WASHINGTON (AP) -- U.S. health officials have rejected an attempt by a Swedish company to remove several health warnings from its smokeless tobacco pouches, though regulators left open the possibility for other labeling changes it seeks.
The Food and Drug Administration announced Monday that it denied the request by Swedish Match to remove warnings about gum disease and tooth loss from its chewable pouches, called snus. It's the first decision of its kind handed down by the agency since it gained authority to review the relative risks of tobacco products in 2009.
The agency said scientific evidence shows that snus are linked to gum disease and tooth loss, similar to other smokeless tobacco products.
Snus are teabag-like pouches or loose tobacco that users stick between their cheek and gum to absorb nicotine. They are popular in Scandinavian countries and are part of a growing smokeless tobacco market in the U.S., where Swedish Match competes with snus from Altria Group., the parent company of Philip Morris.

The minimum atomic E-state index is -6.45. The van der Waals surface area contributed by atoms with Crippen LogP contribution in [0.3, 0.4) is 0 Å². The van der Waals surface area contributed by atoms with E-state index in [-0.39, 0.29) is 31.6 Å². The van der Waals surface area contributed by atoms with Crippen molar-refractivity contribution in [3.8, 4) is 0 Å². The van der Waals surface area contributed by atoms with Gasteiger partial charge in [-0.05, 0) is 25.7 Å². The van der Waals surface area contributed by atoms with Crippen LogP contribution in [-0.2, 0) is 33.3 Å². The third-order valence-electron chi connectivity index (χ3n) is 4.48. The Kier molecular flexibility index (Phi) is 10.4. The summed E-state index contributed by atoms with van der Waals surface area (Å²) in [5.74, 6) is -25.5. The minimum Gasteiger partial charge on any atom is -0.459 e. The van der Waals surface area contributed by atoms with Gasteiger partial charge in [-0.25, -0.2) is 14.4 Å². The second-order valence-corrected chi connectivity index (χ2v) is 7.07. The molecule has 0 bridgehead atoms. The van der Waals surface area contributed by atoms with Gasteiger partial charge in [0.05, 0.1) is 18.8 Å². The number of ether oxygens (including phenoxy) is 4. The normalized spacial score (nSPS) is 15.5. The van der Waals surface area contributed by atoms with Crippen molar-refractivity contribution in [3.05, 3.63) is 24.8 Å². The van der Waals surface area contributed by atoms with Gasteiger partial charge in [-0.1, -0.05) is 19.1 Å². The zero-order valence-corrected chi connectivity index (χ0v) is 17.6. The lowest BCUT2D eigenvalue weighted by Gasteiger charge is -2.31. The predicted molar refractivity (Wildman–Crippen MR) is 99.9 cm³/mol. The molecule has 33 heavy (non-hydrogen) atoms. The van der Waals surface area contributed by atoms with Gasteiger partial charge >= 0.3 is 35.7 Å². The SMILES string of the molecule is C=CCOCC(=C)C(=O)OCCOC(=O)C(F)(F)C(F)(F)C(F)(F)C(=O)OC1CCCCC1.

The agency delayed making a decision on two other labeling changes that would allow Swedish Match to market its pouches as less harmful than similar products. The agency requested additional information from the company about its request to remove a warning about mouth cancer and to add a new claim that snus have "substantially lower risks to health than cigarettes." Currently snus and other smokeless tobacco products must state on their labeling that they are "not a safe alternative to cigarettes."
In its release Monday, the FDA suggested it could support those changes if the company updated its request with additional data and evidence.
Swedish Match said in a statement that the FDA's guidance is "encouraging" and "will be critical" in helping the company obtain an updated label. The company is headquartered in Stockholm, Sweden with U.S. operations in Richmond, Va.
Under a 2009 law, the FDA was given authority to evaluate tobacco products for their health risks and approve ones that could be marketed as safer than others. Agency officials have previously noted that some tobacco products could pose less of a health risk to users than smoking.